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Old 01-09-2008, 08:43 AM
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When my mother-in-law passed away a few years ago, my two youngest were four and five years old. We weren't sure if we should bring them to the funeral, but decided to in the end, after making sure we explained everything to them ahead of time. It was difficult at times having to see so much emotion, but they behaved wonderfully and it was definitely the right choice. And afterwards, they got to meet cousins and aunts and uncles that they rarely see, so it actually turned out to be a good experience for them and they still talk about cousin so and so from grandma's funeral. My parents never took me to any viewings/funerals when I was younger, so I have never been at ease with attending them as a result. The first one I ever attended was my husband's grandfather's when I was 17.

Just as a sidenote, I read one of the posts where the parents told the child that the relative was tired and was going to "sleep" for a very long time. I would be very careful of using this approach, because children can start to become fearful that they or their parents might go to sleep and not wake up. As hard as it may be with young children, it's probably best to explain that death and sleeping are not the same.
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Old 01-10-2008, 05:15 PM
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My 3 year old would have had trouble as far as noise and distraction and not getting a lot out of it. But my 5-year old got a lot out of when I took him, i like using events such as those as ways to open a natural conversation about various parts of life and living. Take your cues from your kids. if they are naturally curious then it can be positive, if they absolutely refuse and resist then another approach might be best. They may take their cues from you, they are going to pick up on your emotions, so consider how at ease you are about going to the funeral yourself.
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Old 01-12-2008, 07:11 AM
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A child, even 5, knows what death is. They've seen a dead bug, a dead bird in the street, maybe even a chicken or a fish at the grocery store. They will take their cue from you. If you are an emotional wreck at the funeral, they will be. If you are "stiff upper lip" they will be.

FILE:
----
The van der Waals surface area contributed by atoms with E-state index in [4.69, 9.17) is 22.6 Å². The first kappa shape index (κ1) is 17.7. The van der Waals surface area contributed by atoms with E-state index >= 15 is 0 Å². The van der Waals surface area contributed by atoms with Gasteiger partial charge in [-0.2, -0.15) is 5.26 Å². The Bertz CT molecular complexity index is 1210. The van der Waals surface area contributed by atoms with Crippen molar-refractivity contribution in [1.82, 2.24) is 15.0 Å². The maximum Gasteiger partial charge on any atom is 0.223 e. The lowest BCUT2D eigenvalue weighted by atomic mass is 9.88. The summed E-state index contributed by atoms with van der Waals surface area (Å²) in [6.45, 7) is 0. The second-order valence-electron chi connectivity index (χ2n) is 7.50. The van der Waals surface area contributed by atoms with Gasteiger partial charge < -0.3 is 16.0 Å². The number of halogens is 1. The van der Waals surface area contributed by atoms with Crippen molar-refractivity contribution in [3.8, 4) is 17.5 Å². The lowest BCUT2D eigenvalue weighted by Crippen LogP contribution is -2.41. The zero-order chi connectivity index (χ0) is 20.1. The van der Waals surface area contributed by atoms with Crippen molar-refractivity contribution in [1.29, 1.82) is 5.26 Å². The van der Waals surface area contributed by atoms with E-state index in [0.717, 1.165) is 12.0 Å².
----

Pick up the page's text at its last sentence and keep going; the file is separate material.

I went when I was about 6 to one of our relatives funerals - it was in my dad's home state - about 5 hours from where we lived and where we visited a few times a year. I remember standing quietly and listening, and knowing that the man had "died". I remember everyone being a little sad. My parents did not take me to the front of the church for the viewing, perhaps that would have been a little weird. But in the rest of it - there was no trauma.

And, actually as my grandpa (my last surviving grandparent) died when I was 5, and was buried out of state (in his home state - about 12 hours from where we lived), I always thought it was sad that I never got to say "good bye". Literally. Its not like you can hide the fact that this man died from your children. The 5 year old has memories of him and will wonder why he can't see him any more? Especially if they're close!

I remember coming home from school, and my mother was sad, and being told "Grandpa ... died". And I remember being very sad (not traumatized, but sad). And then my mother disappeared for a few days (I assume she made arrangments for his burial) and that was it. Many many years later, she made a trip to NC (where he is buried in a mountainside cemetery) to see that the monument she had made was placed correctly. I always (even as a kid) felt bad that I never got to say goodbye.

Kids are WAY more perceptive than you think. Kids in day care or at school probably have grandparents who have died. Your child says innocently, "I play with my grandpa on weekends" and his friend says "My grandpa died" and your kid says "Oh" and they keep playing. Its much more accepting at that age.

Its only as we get a lot older that we start to freak out about things more and more..

Good luck, I think taking them is reasonable, as long as you will be emotionally strong enough to still take care of them.
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